Critical United Nations climate negotiations, at which nations were expected to ramp up plans to combat global warming, have been pushed back a full year to November 2021.
The deferment has been done in light of the coronavirus pandemic and other concerns, British politician Alok Sharma, who is also the president of the talks, announced on Twitter on Thursday.
“Pleased to have agreed a new date for @COP26,” wrote Sharma, the United Kingdom’s Secretary of State for Business, Energy and Industrial Strategy. “COP26 will now take place between 1 and 12 November 2021.”
While many climate observers consider the delay understandable given the circumstances, they warn that any postponement could risk further stalling time-sensitive actions needed by countries across the globe to slow global warming.
The UK proposed the new dates for the Glasgow conference – which had already been suspended – in a letter to the UN climate forum, citing health concerns amid the coronavirus pandemic, and the need for more time to prepare for the 30,000-strong meeting.
— Alok Sharma (@AlokSharma_RDG) May 28, 2020
The revised schedule was vetted and approved on Thursday night.
However, possible drawbacks of the delay were laid out in a briefing note, obtained by the AFP news agency and drafted before the deliberations.
They included “the potential loss of momentum” going into the forum.
One of the time-sensitive issues is a 2020 deadline in the original schedule for the submission of revised, and possibly more ambitious, “nationally determined contributions” of each country’s plan to cut greenhouse gas emissions.
Current national pledges, submitted in an annex to the 2015 Paris Agreement, would allow the planet’s surface to warm at least three degrees Celsius above pre-industrial levels, far above the upper limit of “well below” two degrees Celsius or 1.5 degrees Celsius if feasible, agreed to in the landmark treaty.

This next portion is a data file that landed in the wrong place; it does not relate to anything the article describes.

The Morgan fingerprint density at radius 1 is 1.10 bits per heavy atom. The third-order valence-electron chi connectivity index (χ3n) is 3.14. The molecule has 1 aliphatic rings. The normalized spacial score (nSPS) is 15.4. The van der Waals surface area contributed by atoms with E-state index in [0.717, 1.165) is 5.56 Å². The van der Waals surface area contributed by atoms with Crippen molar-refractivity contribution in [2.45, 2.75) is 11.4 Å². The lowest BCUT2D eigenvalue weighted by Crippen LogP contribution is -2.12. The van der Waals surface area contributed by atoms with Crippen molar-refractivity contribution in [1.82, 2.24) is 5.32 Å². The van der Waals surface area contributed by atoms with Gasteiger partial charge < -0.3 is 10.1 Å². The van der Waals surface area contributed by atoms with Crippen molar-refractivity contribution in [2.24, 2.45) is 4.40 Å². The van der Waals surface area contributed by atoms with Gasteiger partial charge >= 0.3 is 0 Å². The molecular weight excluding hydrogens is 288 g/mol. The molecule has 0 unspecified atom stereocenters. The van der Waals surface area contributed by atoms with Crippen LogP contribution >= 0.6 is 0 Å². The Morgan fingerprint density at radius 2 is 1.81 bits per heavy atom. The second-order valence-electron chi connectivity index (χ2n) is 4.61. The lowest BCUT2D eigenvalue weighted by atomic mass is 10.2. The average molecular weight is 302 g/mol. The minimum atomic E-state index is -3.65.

The UN’s climate science advisory panel, the Intergovernmental Panel on Climate Change (IPCC), has made it clear that time is not the planet’s side, especially if global warming is to be capped at the safer level of a 1.5-degree Celsius rise.
Carbon dioxide pouring into the atmosphere must be halved by 2030, and reach “net zero” by mid-century, if that more ambitious goal is to be met, the IPCC has said.
While the economic fallout from the coronavirus pandemic is projected to reduce global CO2 emissions this year by four to seven percent, it will have scant impact on global warming’s long-term trajectory, according to a recent study in the journal Nature Climate Change.
Most observers endorsed the postponement, but cautioned against inaction.
“Shifting the date of COP26 is understandable, but there can be no let-up in tackling the climate crisis,” said Andrew Steer, president and CEO of the World Resources Institute in Washington, DC, in the United States.
Trillion-dollar recovery packages across Europe, North America and East Asia offer a “once-in-a-generation moment to rebuild societies to be more sustainable, equitable, resilient and healthy,” he said in a statement.
Global warming continues to gather pace, other experts pointed out.
“The coronavirus pandemic has not placed the climate crisis on hold, as the continuing spate of extreme weather across the world makes clear,” said Alden Meyer, director of strategy and policy for the Union of Concerned Scientists in Washington, DC.
Last week, South Asia’s first super cyclone in two decades ravaged eastern India, including Kolkata, while northern India was hit by searing heatwaves and locust swarms linked to climate change.
Scientists in the US, meanwhile, warned of a more severe-than-usual Atlantic hurricane season.
Other important environmental conferences have also been pushed back in response to the pandemic.
The critical COP15 UN conference on biodiversity, originally slated for October this year, will almost certainly “not happen before May,” a source involved in its organisation told the AFP.
A quadrennial meeting in Marseille of the International Union for the Conservation of Nature (IUCN), which manages the Red List of endangered species, was postponed from June to January 2021.